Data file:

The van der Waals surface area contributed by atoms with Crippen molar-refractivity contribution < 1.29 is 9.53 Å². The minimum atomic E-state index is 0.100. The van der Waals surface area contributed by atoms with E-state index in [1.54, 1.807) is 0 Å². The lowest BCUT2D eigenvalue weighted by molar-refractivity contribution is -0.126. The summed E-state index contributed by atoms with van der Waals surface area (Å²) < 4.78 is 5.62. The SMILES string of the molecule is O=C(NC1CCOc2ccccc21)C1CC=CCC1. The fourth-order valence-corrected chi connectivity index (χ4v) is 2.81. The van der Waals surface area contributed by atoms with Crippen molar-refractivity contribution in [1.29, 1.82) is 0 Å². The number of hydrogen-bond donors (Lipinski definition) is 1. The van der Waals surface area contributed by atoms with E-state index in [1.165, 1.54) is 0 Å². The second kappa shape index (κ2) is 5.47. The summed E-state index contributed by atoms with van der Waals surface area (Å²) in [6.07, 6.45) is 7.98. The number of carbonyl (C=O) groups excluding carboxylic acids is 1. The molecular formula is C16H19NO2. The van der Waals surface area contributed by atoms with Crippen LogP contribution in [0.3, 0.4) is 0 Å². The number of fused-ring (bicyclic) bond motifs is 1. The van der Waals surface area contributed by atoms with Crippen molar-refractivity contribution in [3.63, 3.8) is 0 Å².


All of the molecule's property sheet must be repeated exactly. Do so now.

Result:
The van der Waals surface area contributed by atoms with Crippen molar-refractivity contribution < 1.29 is 9.53 Å². The minimum atomic E-state index is 0.100. The van der Waals surface area contributed by atoms with E-state index in [1.54, 1.807) is 0 Å². The lowest BCUT2D eigenvalue weighted by molar-refractivity contribution is -0.126. The summed E-state index contributed by atoms with van der Waals surface area (Å²) < 4.78 is 5.62. The SMILES string of the molecule is O=C(NC1CCOc2ccccc21)C1CC=CCC1. The fourth-order valence-corrected chi connectivity index (χ4v) is 2.81. The van der Waals surface area contributed by atoms with Crippen molar-refractivity contribution in [1.29, 1.82) is 0 Å². The number of hydrogen-bond donors (Lipinski definition) is 1. The van der Waals surface area contributed by atoms with E-state index in [1.165, 1.54) is 0 Å². The second kappa shape index (κ2) is 5.47. The summed E-state index contributed by atoms with van der Waals surface area (Å²) in [6.07, 6.45) is 7.98. The number of carbonyl (C=O) groups excluding carboxylic acids is 1. The molecular formula is C16H19NO2. The van der Waals surface area contributed by atoms with Crippen LogP contribution in [0.3, 0.4) is 0 Å². The number of fused-ring (bicyclic) bond motifs is 1. The van der Waals surface area contributed by atoms with Crippen molar-refractivity contribution in [3.63, 3.8) is 0 Å².